A MURDER trial jury has heard how a 999 emergency operator tried to save the life of a drug dealer who was stabbed in Bridgwater.

Tyrone Mulinde died from wounds to his arm and heart after allegedly being attacked by two other gang members who had been selling heroin and cocaine for him in Yeovil.

The 20-year-old from London, nicknamed Money, was in Somerset dealing drugs with two other friends named Adam Mulligan and Malik Julouis, when he was killed.

The three men had taken over a top floor flat in Dampiet House, George Street, Bridgwater, when the attack happened just after noon on October 20 last year.

The prosecution say he was stabbed by Nial Koporo in a robbery which was planned with co-accused Olivia Cromwell.

READ MORE: Flats where man was stabbed to death were 'taken over by drug dealers', court hears

They had been driven from Yeovil by Mulligan for a meeting with Mulinde but were allegedly angry at not getting a big enough share of the profits.

The jury Exeter Crown Court have been shown CCTV of them and Mulligan arriving at Dampiet House and meeting Mulinde in the lobby before going to a top floor room, where Julouis was already waiting.

The killing happened very shortly after the five people arrived at 12.05. Cromwell made a 999 call four minutes later but rung off. Julouis and Cromwell were seen leaving at 12.11. The 999 operator called Cromwell back and she said it was a false alarm and cancelled the ambulance.

Koporo left the building at 12.23 pm carrying four bags, which the prosecution say contained drugs and blood-stained cash.

That left Mulligan alone in the room with the dying man and he rang 999 before struggling to save his life while receiving instructions from the 999 operator.

Extracts of two calls was played to the jury in which the operator was heard trying to calm Mulligan down and get information about whether the patient was conscious and breathing.

Mulligan did not know the address of the flat and rang off at one point while he went to ask neighbouring tenants for the details.

He told the operator: "He is not awake. There is not much breath. I walked in and I think someone has been stabbed. A man has been stabbed."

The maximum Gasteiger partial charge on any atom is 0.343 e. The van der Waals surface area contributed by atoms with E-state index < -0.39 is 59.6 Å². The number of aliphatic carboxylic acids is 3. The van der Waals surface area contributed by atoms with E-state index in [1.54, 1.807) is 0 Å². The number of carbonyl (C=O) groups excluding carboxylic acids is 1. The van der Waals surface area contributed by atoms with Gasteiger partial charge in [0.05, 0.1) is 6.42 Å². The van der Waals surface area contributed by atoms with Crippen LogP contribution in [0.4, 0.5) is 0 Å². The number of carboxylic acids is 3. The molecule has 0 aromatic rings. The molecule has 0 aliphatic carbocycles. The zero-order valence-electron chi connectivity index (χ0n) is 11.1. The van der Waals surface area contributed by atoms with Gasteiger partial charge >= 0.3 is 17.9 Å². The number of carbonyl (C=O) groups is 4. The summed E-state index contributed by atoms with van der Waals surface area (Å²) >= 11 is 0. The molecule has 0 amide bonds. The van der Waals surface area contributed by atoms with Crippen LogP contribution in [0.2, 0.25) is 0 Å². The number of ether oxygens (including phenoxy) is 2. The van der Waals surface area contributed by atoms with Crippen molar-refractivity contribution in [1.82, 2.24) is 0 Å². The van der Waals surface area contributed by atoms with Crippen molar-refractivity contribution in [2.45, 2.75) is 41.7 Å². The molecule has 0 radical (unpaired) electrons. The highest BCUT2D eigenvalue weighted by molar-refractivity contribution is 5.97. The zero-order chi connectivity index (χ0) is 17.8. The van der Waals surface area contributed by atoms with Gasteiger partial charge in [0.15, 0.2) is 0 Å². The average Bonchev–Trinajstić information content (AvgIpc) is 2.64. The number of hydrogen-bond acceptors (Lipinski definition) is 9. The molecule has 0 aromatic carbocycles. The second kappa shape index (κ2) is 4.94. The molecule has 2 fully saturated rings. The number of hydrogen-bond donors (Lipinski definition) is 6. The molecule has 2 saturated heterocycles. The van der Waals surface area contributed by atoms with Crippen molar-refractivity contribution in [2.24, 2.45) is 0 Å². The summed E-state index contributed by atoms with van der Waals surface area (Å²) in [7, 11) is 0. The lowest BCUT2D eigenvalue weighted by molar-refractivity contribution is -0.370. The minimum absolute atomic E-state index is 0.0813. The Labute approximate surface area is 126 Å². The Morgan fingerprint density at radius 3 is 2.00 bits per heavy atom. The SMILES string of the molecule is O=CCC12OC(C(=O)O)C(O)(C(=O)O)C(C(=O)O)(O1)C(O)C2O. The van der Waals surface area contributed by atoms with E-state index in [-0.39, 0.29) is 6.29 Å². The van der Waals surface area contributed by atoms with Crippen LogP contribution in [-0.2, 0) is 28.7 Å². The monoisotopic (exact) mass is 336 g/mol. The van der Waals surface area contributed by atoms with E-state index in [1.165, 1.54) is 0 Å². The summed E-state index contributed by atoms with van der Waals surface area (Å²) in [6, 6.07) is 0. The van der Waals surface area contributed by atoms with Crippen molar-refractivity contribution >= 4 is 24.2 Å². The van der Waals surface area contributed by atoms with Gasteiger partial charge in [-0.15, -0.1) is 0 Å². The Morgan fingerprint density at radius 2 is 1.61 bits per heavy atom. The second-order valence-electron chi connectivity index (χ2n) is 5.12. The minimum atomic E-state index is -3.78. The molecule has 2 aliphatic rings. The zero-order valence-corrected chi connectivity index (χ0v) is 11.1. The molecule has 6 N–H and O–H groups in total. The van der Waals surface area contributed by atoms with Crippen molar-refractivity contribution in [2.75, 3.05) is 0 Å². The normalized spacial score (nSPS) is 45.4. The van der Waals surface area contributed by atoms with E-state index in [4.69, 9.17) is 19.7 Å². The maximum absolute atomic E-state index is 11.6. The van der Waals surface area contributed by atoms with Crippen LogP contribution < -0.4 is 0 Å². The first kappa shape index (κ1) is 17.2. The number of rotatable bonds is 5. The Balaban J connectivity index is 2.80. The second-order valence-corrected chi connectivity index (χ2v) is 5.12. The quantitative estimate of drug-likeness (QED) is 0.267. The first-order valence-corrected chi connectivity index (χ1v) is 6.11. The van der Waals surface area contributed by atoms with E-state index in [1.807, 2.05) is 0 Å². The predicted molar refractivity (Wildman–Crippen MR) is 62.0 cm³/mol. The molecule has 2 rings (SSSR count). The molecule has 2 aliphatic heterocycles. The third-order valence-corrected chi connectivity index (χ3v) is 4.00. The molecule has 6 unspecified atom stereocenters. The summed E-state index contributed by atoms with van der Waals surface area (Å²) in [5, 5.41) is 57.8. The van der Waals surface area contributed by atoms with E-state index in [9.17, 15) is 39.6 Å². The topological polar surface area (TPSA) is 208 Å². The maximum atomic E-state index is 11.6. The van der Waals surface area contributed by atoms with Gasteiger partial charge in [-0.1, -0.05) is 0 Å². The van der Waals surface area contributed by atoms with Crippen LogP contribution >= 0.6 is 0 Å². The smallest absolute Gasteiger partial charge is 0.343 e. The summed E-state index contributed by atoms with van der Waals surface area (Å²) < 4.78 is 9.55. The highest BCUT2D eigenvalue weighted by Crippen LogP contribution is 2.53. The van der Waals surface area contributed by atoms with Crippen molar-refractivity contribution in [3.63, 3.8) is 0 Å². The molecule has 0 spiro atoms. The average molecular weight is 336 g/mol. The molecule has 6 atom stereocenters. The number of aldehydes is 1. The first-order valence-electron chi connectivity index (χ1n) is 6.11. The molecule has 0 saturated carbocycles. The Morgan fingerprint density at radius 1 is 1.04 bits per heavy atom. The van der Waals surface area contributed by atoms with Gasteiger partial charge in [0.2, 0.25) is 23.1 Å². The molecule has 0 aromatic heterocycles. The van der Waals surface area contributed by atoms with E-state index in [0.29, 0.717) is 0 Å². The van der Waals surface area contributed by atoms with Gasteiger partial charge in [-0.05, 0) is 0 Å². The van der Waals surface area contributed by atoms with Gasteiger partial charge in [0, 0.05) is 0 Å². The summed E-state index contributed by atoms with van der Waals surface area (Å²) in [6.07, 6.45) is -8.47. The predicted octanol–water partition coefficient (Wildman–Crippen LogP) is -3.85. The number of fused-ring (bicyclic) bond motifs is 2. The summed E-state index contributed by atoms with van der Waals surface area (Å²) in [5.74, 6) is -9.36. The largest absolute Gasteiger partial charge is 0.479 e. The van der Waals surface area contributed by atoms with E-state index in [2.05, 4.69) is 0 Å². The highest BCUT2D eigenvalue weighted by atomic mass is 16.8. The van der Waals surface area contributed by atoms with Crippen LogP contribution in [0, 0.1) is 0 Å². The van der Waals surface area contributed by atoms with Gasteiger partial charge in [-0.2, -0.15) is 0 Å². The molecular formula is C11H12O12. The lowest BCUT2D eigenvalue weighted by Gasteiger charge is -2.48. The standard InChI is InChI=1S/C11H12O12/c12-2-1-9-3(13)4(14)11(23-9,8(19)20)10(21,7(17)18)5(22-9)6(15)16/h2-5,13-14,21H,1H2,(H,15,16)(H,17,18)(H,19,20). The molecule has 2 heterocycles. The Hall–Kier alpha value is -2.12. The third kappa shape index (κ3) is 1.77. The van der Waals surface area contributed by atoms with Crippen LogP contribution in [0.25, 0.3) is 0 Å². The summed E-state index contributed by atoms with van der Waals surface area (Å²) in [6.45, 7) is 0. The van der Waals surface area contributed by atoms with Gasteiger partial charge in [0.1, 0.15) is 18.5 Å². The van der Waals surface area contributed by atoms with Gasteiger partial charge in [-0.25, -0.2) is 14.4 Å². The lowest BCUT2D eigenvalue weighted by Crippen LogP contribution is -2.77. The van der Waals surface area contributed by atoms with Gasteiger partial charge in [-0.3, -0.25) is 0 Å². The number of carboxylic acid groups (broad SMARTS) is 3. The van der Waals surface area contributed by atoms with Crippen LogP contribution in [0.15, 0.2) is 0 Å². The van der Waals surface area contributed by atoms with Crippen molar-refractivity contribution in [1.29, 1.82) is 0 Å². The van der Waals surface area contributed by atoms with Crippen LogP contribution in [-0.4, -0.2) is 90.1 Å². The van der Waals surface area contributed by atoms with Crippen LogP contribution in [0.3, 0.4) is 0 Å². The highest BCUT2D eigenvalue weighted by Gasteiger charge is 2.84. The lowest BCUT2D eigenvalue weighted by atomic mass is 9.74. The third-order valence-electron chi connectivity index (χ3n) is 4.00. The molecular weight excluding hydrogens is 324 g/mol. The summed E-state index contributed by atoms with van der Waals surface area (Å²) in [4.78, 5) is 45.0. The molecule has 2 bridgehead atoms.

He was asked if the attacker was still on the scene. He replied:"No, no, no, no."

READ MORE: Drug dealer was 'stabbed to death by member of his own gang', jury told

The operator then told him he had to try to stop the bleeding by pressing a towel hard against the chest wound. Mulligan said:"Yes, yes, I'm doing that. It won't stop, the bleeding won't stop."

The female 999 operator got him to put his phone on speaker before telling him how to press harder on the wound and then teaching him how to give mouth to mouth resuscitation and cardio-pulmonary massage.

She then talked him through carrying out each treatment in turn, telling him to blow two puffs into the lungs and then counting 1-2-3-4 as he made the chest compressions.

Mulligan carried on trying his best to save Mulinde until paramedics arrived and took over, although their efforts also proved fruitless and he was declared dead later.

Police visual analyst played a series of CCTV images from 18 different locations which showed Koporo and Cromwell before and after the killing.

It showed that both changed their clothes before heading to Bridgwater station, where there was a brief interaction between them.

Cromwell, aged 18, of Crescent Way, North Finchley, and Koporo, aged 25, of St Stephens Crescent, Westminster, both deny murder.

Cromwell says she had no idea that Koporo was going to attack Mulinde, Koporo says one of the other people in the room carried out the stabbing.

The trial continues...